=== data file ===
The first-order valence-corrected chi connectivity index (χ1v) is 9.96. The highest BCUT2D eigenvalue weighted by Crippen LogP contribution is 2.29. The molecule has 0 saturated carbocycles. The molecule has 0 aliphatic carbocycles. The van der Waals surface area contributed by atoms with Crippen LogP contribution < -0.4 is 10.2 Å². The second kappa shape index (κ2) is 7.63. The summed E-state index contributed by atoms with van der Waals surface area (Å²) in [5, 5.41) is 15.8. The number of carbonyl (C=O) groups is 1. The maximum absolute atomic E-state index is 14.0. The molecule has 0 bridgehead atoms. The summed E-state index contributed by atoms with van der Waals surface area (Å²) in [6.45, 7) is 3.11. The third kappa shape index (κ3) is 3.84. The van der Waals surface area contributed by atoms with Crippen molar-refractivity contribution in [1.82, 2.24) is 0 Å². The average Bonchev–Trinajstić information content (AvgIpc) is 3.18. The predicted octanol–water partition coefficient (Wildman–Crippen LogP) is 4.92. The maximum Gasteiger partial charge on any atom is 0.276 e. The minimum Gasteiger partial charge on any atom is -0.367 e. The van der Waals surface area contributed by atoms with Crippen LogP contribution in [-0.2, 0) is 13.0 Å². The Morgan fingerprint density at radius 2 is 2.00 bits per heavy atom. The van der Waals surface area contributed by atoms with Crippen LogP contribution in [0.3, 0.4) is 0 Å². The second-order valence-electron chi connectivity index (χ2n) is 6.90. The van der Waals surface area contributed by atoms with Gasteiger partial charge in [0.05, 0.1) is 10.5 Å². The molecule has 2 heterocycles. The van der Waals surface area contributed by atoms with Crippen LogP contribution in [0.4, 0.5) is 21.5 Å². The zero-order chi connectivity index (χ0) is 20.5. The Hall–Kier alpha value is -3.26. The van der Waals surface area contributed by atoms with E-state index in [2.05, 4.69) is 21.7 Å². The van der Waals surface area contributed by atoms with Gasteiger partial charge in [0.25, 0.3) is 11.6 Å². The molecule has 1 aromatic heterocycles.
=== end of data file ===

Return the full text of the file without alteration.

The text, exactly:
The first-order valence-corrected chi connectivity index (χ1v) is 9.96. The highest BCUT2D eigenvalue weighted by Crippen LogP contribution is 2.29. The molecule has 0 saturated carbocycles. The molecule has 0 aliphatic carbocycles. The van der Waals surface area contributed by atoms with Crippen LogP contribution < -0.4 is 10.2 Å². The second kappa shape index (κ2) is 7.63. The summed E-state index contributed by atoms with van der Waals surface area (Å²) in [5, 5.41) is 15.8. The number of carbonyl (C=O) groups is 1. The maximum absolute atomic E-state index is 14.0. The molecule has 0 bridgehead atoms. The summed E-state index contributed by atoms with van der Waals surface area (Å²) in [6.45, 7) is 3.11. The third kappa shape index (κ3) is 3.84. The van der Waals surface area contributed by atoms with Crippen molar-refractivity contribution in [1.82, 2.24) is 0 Å². The average Bonchev–Trinajstić information content (AvgIpc) is 3.18. The predicted octanol–water partition coefficient (Wildman–Crippen LogP) is 4.92. The maximum Gasteiger partial charge on any atom is 0.276 e. The minimum Gasteiger partial charge on any atom is -0.367 e. The van der Waals surface area contributed by atoms with Crippen LogP contribution in [-0.2, 0) is 13.0 Å². The Morgan fingerprint density at radius 2 is 2.00 bits per heavy atom. The van der Waals surface area contributed by atoms with Crippen LogP contribution in [0.3, 0.4) is 0 Å². The second-order valence-electron chi connectivity index (χ2n) is 6.90. The van der Waals surface area contributed by atoms with Gasteiger partial charge in [0.05, 0.1) is 10.5 Å². The molecule has 2 heterocycles. The van der Waals surface area contributed by atoms with Crippen LogP contribution in [0.4, 0.5) is 21.5 Å². The zero-order chi connectivity index (χ0) is 20.5. The Hall–Kier alpha value is -3.26. The van der Waals surface area contributed by atoms with E-state index in [2.05, 4.69) is 21.7 Å². The van der Waals surface area contributed by atoms with Gasteiger partial charge in [0.25, 0.3) is 11.6 Å². The molecule has 1 aromatic heterocycles.